President Barack Obama grabbed the headlines last week in his support of same-sex marriage. The political pundits dominated the evening news with talk about the national political ramifications, and politicians defined each other’s position on the subject. However, few news accounts or talking heads considered the significant legal issues, or what might happen to people directly affected by the President’s position.
In the end, it will be the courts of law and not the courts of public opinion that will decide whether same-sex marriage will be legal. Same-sex marriage and civil union legislation is being passed and challenged across the country. Some states have adopted laws that recognize same-sex marriage, while a larger number have adopted laws that specifically prohibit it.
As detailed by the National Conference of State Legislatures, Massachusetts, Connecticut, Iowa, Vermont, New Hampshire, New York and the District of Columbia allow same-sex marriages. In Massachusetts, Connecticut, and Iowa, the courts ruled that the state constitution required that gay couples be accorded the same marriage privileges given to heterosexual couples. In Vermont, New Hampshire, the District of Columbia and New York, state legislatures passed amended state marriage laws to include same-sex marriages. Similar measures have been approved in Maryland and Washington, but have not yet taken effect.
Many other states have adopted the opposite position. Thirty eight states have enacted bans on gay marriage, primarily by adopting “defense of marriage” language in their state constitutions and/or state laws that defines marriage as only between a man and a woman. Voters in North Carolina recently approved a similar constitutional amendment.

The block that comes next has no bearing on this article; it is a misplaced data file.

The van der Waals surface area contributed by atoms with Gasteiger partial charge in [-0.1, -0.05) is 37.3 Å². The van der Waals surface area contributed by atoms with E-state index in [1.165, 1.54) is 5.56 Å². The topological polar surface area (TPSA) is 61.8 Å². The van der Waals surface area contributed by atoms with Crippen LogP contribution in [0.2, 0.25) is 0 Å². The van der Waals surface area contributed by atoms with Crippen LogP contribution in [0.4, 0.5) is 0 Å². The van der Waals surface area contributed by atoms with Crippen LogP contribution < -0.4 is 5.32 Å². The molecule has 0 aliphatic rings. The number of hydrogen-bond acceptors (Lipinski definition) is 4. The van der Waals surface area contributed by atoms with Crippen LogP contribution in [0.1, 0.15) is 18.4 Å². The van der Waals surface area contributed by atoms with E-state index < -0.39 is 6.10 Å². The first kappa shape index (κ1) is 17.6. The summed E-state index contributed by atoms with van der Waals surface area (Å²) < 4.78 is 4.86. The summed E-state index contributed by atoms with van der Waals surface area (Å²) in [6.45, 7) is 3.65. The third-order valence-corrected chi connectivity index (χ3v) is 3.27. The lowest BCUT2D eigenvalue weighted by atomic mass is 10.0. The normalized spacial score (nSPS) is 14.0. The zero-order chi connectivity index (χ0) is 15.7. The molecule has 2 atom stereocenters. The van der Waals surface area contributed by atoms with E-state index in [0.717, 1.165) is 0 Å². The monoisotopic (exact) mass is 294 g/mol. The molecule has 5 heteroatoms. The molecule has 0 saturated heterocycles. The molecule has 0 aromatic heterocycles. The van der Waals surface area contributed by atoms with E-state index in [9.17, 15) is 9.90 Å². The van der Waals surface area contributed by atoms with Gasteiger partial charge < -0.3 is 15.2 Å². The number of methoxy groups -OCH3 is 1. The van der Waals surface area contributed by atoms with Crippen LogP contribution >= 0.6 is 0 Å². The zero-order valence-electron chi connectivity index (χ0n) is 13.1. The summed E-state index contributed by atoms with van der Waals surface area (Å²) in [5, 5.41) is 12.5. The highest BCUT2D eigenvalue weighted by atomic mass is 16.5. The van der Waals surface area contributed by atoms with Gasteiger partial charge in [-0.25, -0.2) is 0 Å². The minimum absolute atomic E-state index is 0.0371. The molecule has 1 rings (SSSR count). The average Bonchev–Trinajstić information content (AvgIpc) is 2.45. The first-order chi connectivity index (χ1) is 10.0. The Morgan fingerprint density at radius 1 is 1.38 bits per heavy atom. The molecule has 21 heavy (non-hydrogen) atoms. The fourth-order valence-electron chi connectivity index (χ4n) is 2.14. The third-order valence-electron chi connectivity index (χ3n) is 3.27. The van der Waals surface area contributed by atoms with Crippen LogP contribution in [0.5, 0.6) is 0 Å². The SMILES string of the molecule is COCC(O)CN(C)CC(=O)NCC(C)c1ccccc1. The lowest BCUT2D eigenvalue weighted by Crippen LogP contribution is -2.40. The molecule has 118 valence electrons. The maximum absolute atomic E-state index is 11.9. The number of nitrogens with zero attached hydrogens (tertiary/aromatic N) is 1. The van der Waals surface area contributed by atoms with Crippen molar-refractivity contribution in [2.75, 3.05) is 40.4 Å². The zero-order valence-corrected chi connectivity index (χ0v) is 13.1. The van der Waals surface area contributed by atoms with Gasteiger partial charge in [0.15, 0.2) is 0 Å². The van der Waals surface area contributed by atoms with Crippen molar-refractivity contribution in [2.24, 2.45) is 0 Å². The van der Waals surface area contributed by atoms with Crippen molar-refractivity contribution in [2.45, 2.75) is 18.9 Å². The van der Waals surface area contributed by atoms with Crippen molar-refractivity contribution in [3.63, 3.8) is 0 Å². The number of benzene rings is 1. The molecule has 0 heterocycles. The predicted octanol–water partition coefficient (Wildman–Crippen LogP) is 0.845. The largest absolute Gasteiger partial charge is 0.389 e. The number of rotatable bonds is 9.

Some states have taken an alternative approach. They do not allow same-sex marriage, but they do recognize civil unions and domestic partnerships. New Jersey allows both civil unions and domestic partnerships under the state’s domestic partnership law, Chapter 103.
Domestic partnerships, available in states such as California, provide some level of state spousal rights to unmarried couples of the same or opposite sex. Common protections include rights to make health care decisions, inheritance without a will, and the ability to extend health insurance coverage to a partner. Civil unions, available in states such as Delaware, legally recognize same-sex relationships and afford the same legal rights and responsibilities as those enjoyed in marriage, with the exception of those provided by federal law (i.e., social security benefits, immigration rights, joint tax filing, etc.).
On the federal level, the biggest hurdle to same-sex marriage is the Defense of Marriage Act (DOMA) of 1996. It states that “the word ‘marriage’ means only a legal union between one man and one woman as husband and wife.” Although the Obama Administration has decided not to defend DOMA in court, the law still ensures that President Obama cannot single-handedly legalize gay marriage by executive order. As a result, challenging it through the court system is likely the only way to legalize gay marriage throughout the United States.
To learn more on this subject please read “When Will Same-Sex Marriage Litigation Reach the Supreme Court?”